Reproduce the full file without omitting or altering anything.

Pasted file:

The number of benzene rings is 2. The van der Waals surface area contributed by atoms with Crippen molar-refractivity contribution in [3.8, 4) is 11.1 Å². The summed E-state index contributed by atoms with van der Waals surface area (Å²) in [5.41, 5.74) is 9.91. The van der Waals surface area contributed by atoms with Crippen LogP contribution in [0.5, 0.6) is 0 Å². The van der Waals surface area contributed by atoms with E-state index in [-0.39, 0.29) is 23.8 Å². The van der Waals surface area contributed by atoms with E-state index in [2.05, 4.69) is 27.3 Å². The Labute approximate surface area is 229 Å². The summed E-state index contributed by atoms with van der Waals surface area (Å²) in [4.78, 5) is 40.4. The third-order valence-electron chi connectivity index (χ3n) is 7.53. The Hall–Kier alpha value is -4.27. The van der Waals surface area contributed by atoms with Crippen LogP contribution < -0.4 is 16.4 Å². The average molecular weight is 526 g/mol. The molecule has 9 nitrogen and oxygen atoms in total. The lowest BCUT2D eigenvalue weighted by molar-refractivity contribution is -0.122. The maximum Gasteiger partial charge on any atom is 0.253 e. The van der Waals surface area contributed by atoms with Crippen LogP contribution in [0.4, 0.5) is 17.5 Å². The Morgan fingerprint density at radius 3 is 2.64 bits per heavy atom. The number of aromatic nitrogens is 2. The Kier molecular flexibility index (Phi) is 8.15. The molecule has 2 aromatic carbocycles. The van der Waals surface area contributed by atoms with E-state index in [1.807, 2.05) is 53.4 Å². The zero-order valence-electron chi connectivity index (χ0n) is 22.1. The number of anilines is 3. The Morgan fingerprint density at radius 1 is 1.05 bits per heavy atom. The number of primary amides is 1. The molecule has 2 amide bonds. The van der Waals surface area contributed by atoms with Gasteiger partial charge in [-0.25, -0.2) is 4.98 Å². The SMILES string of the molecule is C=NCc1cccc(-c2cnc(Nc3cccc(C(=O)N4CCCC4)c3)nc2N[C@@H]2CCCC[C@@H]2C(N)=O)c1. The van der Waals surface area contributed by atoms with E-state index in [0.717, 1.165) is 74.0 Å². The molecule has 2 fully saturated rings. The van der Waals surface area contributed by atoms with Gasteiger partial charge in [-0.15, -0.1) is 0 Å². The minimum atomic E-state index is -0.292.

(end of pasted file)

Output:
The number of benzene rings is 2. The van der Waals surface area contributed by atoms with Crippen molar-refractivity contribution in [3.8, 4) is 11.1 Å². The summed E-state index contributed by atoms with van der Waals surface area (Å²) in [5.41, 5.74) is 9.91. The van der Waals surface area contributed by atoms with Crippen LogP contribution in [0.5, 0.6) is 0 Å². The van der Waals surface area contributed by atoms with E-state index in [-0.39, 0.29) is 23.8 Å². The van der Waals surface area contributed by atoms with E-state index in [2.05, 4.69) is 27.3 Å². The Labute approximate surface area is 229 Å². The summed E-state index contributed by atoms with van der Waals surface area (Å²) in [4.78, 5) is 40.4. The third-order valence-electron chi connectivity index (χ3n) is 7.53. The Hall–Kier alpha value is -4.27. The van der Waals surface area contributed by atoms with Crippen LogP contribution < -0.4 is 16.4 Å². The average molecular weight is 526 g/mol. The molecule has 9 nitrogen and oxygen atoms in total. The lowest BCUT2D eigenvalue weighted by molar-refractivity contribution is -0.122. The maximum Gasteiger partial charge on any atom is 0.253 e. The van der Waals surface area contributed by atoms with Crippen LogP contribution in [0.4, 0.5) is 17.5 Å². The Morgan fingerprint density at radius 3 is 2.64 bits per heavy atom. The number of aromatic nitrogens is 2. The Kier molecular flexibility index (Phi) is 8.15. The molecule has 2 aromatic carbocycles. The van der Waals surface area contributed by atoms with E-state index in [1.807, 2.05) is 53.4 Å². The zero-order valence-electron chi connectivity index (χ0n) is 22.1. The number of anilines is 3. The Morgan fingerprint density at radius 1 is 1.05 bits per heavy atom. The number of primary amides is 1. The molecule has 2 amide bonds. The van der Waals surface area contributed by atoms with Gasteiger partial charge in [-0.25, -0.2) is 4.98 Å². The SMILES string of the molecule is C=NCc1cccc(-c2cnc(Nc3cccc(C(=O)N4CCCC4)c3)nc2N[C@@H]2CCCC[C@@H]2C(N)=O)c1. The van der Waals surface area contributed by atoms with E-state index in [0.717, 1.165) is 74.0 Å². The molecule has 2 fully saturated rings. The van der Waals surface area contributed by atoms with Gasteiger partial charge in [-0.15, -0.1) is 0 Å². The minimum atomic E-state index is -0.292.